"We deal with price pressure from HP, Hitachi, NetApp, IBM. What is new is that many of these cloud service providers are presenting it as a consumption-based model. You don't have to make a capital purchase. They're expecting that it's a consumption based model: buy five GBs on Tuesday and give it back on Wednesday. It's much more about a new business model difference than a new competitive factor on price."
Does EMC need to offer that new business model, and start selling storage as a service itself? Here, Gelsinger offered a clear "no." EMC wants to sell gear to cloud providers and doesn't want to be seen as a rival.
Gelsinger: "Fundamentally our strategy there is to work with the service providers and make sure our business model matches their needs. We don't think of it as being one service provider [such as Google Drive or Amazon Web Services' S3]. We think of it as thousands, tens of thousands or hundreds of thousands of providers. NYSE, for example, is a customer of ours and is now a service provider of analytics and VM services. "
"On our earnings call, we said our fastest growing segment of customers was service providers. That was our fastest growing customer base in Q1. One way, we sell to the bank. The other, we sell to a service provider who is servicing the bank."
EMC laid out a goal in September 2011 to become a 100% fully virtualized company. What's the latest on that?.
Gelsinger: "Today we sit at 86% virtualized. Come the end of July, we'll be sitting in the mid-90s. We have a major upgrade of our internal systems to new SAP applications, conversion to virtualized databases and such. By the end of July, we will be operating IT as a service for EMC internally. We'll have a few legacy systems that will not be running virtualized in a software defined data center, but very few. We'll be operating internal IT mechanisms for self provisioning, automation of infrastructure and labs, business intelligence and big data environments. "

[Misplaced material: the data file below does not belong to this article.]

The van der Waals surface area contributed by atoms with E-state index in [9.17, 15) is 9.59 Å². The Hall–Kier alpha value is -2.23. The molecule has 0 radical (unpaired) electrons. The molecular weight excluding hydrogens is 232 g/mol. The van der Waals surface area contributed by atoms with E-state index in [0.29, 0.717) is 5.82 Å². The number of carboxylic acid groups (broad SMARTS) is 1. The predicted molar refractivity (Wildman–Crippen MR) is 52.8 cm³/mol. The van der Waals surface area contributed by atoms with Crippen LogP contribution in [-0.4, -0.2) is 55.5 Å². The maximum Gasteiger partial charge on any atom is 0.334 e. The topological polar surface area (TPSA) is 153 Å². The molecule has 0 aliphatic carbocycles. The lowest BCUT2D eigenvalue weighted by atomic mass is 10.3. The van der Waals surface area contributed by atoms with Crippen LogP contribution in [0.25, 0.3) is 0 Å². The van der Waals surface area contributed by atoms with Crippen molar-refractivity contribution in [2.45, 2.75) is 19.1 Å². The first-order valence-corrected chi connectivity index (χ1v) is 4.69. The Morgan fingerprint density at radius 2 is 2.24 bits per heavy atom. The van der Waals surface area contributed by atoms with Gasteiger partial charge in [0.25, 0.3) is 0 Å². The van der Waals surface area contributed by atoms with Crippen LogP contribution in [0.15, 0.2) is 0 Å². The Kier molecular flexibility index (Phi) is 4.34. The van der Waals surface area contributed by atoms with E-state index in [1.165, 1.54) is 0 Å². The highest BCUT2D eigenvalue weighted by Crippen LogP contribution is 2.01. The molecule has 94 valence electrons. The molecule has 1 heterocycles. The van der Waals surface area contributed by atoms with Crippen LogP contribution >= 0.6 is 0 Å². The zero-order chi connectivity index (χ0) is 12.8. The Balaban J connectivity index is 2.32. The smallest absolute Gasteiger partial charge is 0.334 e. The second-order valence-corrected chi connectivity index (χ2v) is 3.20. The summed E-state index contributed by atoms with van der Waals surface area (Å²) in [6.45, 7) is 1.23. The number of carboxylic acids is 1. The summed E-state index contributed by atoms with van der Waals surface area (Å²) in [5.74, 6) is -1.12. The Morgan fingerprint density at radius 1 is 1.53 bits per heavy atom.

"At EMC World, we'll be showing an HR application that enables our HR recruiting team to do data mining of external candidates. In marketing, we'll do analytics on Twitter feeds that run concurrent with marketing campaigns, and in our manufacturing supply chain, where we're getting analytics on every drive and every frame of every customer. We do predictive analytics. 'We should be replacing this drive because it's already showing higher failure rates.' It's very exciting to watch these things. IT has become an enabler as opposed to a bottleneck with a list of delinquent projects."
EMC's Internal Move to ALL SAP Gelsinger mentioned that EMC was upgrading to become an all-SAP shop, so we asked what applications EMC was leaving behind.
Gelsinger: "EMC is a big complex company. We've done 70 acquisitions over the last decade. There's some migration of applications to SAP. Others are an SAP upgrade eliminating proprietary customizations. Did we have some PeopleSoft, JD Edwards that we're leaving behind? Between the 70 acquisitions, we had some of everything."